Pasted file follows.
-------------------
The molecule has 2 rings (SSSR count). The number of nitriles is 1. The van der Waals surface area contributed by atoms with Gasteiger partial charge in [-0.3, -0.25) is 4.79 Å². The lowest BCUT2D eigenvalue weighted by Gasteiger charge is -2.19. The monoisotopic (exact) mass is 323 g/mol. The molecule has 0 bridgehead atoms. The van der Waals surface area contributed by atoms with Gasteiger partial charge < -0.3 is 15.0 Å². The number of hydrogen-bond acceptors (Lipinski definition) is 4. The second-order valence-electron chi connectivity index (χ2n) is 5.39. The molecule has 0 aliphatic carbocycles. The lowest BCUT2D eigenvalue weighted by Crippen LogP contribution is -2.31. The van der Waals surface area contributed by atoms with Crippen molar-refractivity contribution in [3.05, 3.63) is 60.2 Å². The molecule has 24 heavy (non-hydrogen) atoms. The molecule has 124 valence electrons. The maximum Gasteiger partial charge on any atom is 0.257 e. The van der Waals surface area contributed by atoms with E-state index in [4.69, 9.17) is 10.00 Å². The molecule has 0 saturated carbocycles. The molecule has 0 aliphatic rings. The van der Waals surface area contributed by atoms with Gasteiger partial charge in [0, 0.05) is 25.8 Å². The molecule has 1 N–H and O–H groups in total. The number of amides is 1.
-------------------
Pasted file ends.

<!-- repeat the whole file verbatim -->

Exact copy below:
The molecule has 2 rings (SSSR count). The number of nitriles is 1. The van der Waals surface area contributed by atoms with Gasteiger partial charge in [-0.3, -0.25) is 4.79 Å². The lowest BCUT2D eigenvalue weighted by Gasteiger charge is -2.19. The monoisotopic (exact) mass is 323 g/mol. The molecule has 0 bridgehead atoms. The van der Waals surface area contributed by atoms with Gasteiger partial charge < -0.3 is 15.0 Å². The number of hydrogen-bond acceptors (Lipinski definition) is 4. The second-order valence-electron chi connectivity index (χ2n) is 5.39. The molecule has 0 aliphatic carbocycles. The lowest BCUT2D eigenvalue weighted by Crippen LogP contribution is -2.31. The van der Waals surface area contributed by atoms with Crippen molar-refractivity contribution in [3.05, 3.63) is 60.2 Å². The molecule has 24 heavy (non-hydrogen) atoms. The molecule has 124 valence electrons. The maximum Gasteiger partial charge on any atom is 0.257 e. The van der Waals surface area contributed by atoms with E-state index in [4.69, 9.17) is 10.00 Å². The molecule has 0 saturated carbocycles. The molecule has 0 aliphatic rings. The van der Waals surface area contributed by atoms with Gasteiger partial charge in [0, 0.05) is 25.8 Å². The molecule has 1 N–H and O–H groups in total. The number of amides is 1.